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J Am Coll Cardiol. 1997 Sep;30(3):621-6.

Significance of persistent left ventricular dysfunction during recovery after dobutamine stress echocardiography.

Author information

1
Department of Medicine, Hammersmith Hospital, Royal Postgraduate Medical School, London, England, United Kingdom.

Abstract

OBJECTIVES:

This study sought to determine the duration of new or worsening left ventricular regional wall motion abnormalities (RWMAs) after dobutamine stress echocardiography (DSE) and their relation to the extent of coronary artery disease (CAD).

BACKGROUND:

Despite extensive reports on DSE, little is known about the duration of new or worsening RWMAs during recovery. We hypothesized that the persistence of RWMAs during recovery may be associated with the extent of CAD and therefore ischemia.

METHODS:

Sixty-five consecutive patients with positive results on DSE and angiographically documented CAD were studied. Each patient underwent 12-lead electrocardiography and two-dimensional echocardiography at rest, during dobutamine infusion and continuously during recovery to assess the recovery time of ischemic myocardial regions.

RESULTS:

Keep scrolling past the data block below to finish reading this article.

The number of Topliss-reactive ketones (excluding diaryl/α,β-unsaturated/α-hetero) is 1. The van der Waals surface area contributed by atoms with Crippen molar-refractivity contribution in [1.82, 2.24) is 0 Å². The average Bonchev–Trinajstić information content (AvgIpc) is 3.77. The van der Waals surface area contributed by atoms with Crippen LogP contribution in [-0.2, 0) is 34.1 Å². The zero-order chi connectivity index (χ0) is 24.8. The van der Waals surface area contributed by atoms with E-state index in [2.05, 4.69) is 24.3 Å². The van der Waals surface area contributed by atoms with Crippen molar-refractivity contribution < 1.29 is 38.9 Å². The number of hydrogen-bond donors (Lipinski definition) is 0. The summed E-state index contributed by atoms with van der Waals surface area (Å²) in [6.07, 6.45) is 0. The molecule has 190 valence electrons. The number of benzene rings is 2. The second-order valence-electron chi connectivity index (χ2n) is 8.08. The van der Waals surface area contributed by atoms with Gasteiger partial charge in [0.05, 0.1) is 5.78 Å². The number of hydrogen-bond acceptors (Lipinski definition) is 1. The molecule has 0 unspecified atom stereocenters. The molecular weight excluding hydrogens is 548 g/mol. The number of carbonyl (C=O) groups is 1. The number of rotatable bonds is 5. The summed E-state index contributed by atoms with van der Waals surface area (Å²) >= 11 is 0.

All patients had at least one ischemic region during DSE. Complete resolution of RWMAs occurred within 25 min in patients with multivessel CAD, within 20 min in those with two-vessel disease and within 15 min in those with single-vessel disease (p < 0.001). The greater the wall motion score index at peak stress, the longer the duration of RWMAs into the recovery phase (p < 0.01). RWMAs persisted long after normalization of each patient's symptoms, electrocardiographic (ECG) changes, heart rate and rate-pressure product during recovery.

CONCLUSIONS:

We demonstrated that normalization of left ventricular RWMAs occurs after resolution of symptoms and ECG changes during recovery. The time to recovery is related to the extent of CAD and myocardial ischemia as well as to the presence or absence of collateral circulation. These findings may represent stunned myocardium after brief period of ischemia.

PMID:
9283517
DOI:
10.1016/s0735-1097(97)00226-x
[Indexed for MEDLINE]
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